- Take note of the themes or topics. If possible, write it somewhere so you’ll be reminded. Take as many shots as possible; but don’t forget to consider angles, lighting, and other essential photography elements. Analyze and study the theme before going out to shoot.
- Most photomarathons allow the use of props, so don’t forget to bring one and make good use of it. Choose one that can enhance the meaning of the images you’ll be creating.
- Check with competition organizers beforehand to find out which is required. Jpg or Raw capture. Then, set your camera accordingly. Most of the time, Photoshop and other image enhancement programs or tools are not allowed in photomarathons.
- Explore different angles before deciding on which photo/s to submit. Most competitions will require you to submit just one for each theme.
- It is also important to play with the white balance. Adjust it accordingly and as much as possible, stay away from auto balance, especially if you want to achieve the right colors for your images.
- Always remember that there are two important factors needed to win a photomarathon: good content (according to theme) and effective photography techniques. Try to practice incorporating the two into your photos, and do so days before the competition. Practice will always help you hone your craft.
- Finally, you’re going to spend the whole day outside, taking photos. So, don’t forget to bring plenty of water to rehydrate. A small towel and an extra shirt will help, too.
For Organizers, Here Are Some Tips On How To Properly Organize A Photomarathon
If you are interested in organizing more than joining a photomarathon, there are some things that you need to consider before you set down to work.
First off, be aware that a photomarathon is a major event. It will require a lot of your time, effort and resources. You should prepare yourself for this before moving on to the next step.
Second, a photomarathon will require you to sit down and work with people just as dedicated to the event as you are. And you should all be ready to brainstorm for inspiration, ideas, themes/topics, rules and plans. In addition, you should also be prepared to look for and get sponsors and funding. Your photomarathon will not be realized without all these elements.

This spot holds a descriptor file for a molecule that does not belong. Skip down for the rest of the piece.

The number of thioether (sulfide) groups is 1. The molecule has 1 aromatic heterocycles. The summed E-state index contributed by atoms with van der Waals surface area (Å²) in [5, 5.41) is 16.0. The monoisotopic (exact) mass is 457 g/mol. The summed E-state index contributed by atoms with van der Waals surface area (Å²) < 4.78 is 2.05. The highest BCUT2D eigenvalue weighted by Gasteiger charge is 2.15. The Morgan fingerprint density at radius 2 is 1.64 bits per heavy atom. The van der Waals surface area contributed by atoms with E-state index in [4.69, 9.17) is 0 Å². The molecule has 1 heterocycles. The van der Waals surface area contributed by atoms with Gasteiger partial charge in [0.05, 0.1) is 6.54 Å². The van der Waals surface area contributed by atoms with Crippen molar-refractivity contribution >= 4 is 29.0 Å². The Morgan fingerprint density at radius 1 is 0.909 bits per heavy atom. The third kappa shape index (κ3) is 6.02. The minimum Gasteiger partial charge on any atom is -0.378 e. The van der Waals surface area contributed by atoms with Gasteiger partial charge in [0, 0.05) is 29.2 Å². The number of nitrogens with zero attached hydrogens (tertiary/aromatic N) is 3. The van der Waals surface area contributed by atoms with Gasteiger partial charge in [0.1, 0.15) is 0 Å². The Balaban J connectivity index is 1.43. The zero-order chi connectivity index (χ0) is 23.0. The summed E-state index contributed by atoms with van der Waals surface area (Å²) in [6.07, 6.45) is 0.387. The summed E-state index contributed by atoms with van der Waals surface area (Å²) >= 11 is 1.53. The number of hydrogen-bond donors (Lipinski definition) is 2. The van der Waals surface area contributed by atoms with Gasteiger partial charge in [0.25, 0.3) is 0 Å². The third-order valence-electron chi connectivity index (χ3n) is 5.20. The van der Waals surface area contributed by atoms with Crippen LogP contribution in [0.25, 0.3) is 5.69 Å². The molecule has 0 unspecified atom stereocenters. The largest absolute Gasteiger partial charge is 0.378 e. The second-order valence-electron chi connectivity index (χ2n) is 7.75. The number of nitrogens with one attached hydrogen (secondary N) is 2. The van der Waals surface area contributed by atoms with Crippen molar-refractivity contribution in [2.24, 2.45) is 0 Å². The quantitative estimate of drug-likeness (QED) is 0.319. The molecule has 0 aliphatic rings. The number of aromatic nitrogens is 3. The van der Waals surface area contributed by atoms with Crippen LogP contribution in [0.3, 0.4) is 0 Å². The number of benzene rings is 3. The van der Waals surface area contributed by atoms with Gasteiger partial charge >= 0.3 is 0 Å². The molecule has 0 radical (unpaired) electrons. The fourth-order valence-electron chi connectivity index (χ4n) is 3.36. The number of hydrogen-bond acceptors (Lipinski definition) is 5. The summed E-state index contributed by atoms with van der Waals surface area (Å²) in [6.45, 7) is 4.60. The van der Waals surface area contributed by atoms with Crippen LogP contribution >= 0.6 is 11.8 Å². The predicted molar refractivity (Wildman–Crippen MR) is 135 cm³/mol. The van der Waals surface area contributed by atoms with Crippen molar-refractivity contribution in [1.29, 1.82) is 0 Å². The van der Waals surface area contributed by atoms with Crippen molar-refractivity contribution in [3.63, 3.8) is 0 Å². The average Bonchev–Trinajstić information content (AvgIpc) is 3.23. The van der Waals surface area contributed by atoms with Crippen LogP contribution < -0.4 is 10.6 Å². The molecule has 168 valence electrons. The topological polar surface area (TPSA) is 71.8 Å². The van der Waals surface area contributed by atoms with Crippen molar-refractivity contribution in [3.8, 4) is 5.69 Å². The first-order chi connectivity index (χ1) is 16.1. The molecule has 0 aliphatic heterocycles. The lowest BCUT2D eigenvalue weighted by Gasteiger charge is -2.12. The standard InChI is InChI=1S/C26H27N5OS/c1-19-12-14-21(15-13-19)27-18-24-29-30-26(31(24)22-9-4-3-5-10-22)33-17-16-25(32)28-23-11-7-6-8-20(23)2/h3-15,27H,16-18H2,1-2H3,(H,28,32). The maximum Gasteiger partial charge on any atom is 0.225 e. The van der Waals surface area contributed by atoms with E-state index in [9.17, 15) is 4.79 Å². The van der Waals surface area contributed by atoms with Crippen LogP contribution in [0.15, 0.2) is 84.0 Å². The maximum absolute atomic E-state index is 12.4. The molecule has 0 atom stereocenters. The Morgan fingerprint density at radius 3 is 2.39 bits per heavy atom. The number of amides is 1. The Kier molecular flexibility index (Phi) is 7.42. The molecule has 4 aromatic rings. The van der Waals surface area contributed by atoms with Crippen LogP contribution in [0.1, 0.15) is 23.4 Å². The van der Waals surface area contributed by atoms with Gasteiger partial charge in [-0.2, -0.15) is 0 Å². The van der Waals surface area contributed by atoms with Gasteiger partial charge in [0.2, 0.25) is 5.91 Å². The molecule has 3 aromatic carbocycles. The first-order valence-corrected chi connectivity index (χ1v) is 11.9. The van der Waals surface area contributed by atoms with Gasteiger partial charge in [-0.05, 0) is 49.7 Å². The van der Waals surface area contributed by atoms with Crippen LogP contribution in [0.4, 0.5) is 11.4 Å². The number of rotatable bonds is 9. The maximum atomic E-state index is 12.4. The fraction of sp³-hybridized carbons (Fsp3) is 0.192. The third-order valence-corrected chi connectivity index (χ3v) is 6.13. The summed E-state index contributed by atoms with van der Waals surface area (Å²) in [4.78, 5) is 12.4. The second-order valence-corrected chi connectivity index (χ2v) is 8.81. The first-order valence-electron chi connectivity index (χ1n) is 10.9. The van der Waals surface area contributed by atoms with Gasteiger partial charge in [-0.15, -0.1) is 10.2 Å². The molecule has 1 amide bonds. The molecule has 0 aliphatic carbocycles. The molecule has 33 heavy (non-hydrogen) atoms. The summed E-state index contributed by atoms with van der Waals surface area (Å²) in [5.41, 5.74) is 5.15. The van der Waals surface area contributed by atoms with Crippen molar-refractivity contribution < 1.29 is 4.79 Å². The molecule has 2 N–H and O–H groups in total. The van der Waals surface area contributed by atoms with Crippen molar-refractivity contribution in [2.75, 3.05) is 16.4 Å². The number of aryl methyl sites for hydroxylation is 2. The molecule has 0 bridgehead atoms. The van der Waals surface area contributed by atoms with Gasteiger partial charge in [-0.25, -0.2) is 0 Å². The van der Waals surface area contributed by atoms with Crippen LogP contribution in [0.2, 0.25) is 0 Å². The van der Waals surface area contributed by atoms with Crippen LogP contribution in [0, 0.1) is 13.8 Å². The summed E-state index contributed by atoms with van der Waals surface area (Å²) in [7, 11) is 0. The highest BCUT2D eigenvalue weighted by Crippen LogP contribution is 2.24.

Here are 10 basic questions photomarathon organizers should consider:
- What kind of photomarathon do you want to organizer? Your choices: 6 hours, 12 hours, and 24 hours. If you choose to go with a 12-hour photomarathon, will you require 12 or 24 images?
- How many topics or themes per hour will you require? This one is totally dependent on the organizers, so it’s your choice.
- What kind of topics or themes will you choose? Should they be based on an issue, a personality, or on the location of the competition? Be sure that the topics you choose are interesting and will test the creativity of the participants.
- How do you intend to distribute the topics? Your options: every hour, all at once, or every fourth hour (depending on the length of the competition). Also, determine where or how the participants will submit their photos. You can go for storage apps like Dropbox or Google Drive, or create a website or page for the event. Or, would you want to get actual printed copies of the photos (although this would delay the process a bit)? The best option, though, is to copy the photos from the memory card.
- Who are eligible to participate in the photomarathon? Professionals? Newbies? Digital photographers? Analog photographers? Mobile phone photographers? Or a combination of all these?
- Are you going to accept manipulated photos or photos that went through editing tools like Photoshop? Or are you going to require photos directly from the camera? Generally, photomarathons do not accept photoshopped (or any tool) images as entries. Some organizers, however, allow basic on-camera and on-phone editing.
- How many participants can join the event? You can’t just say “as many as possible” because that would mean a number that’s difficult to manage.
- When and where will the event be held? Weekends are great, holidays are a no-no as you might get very few participants.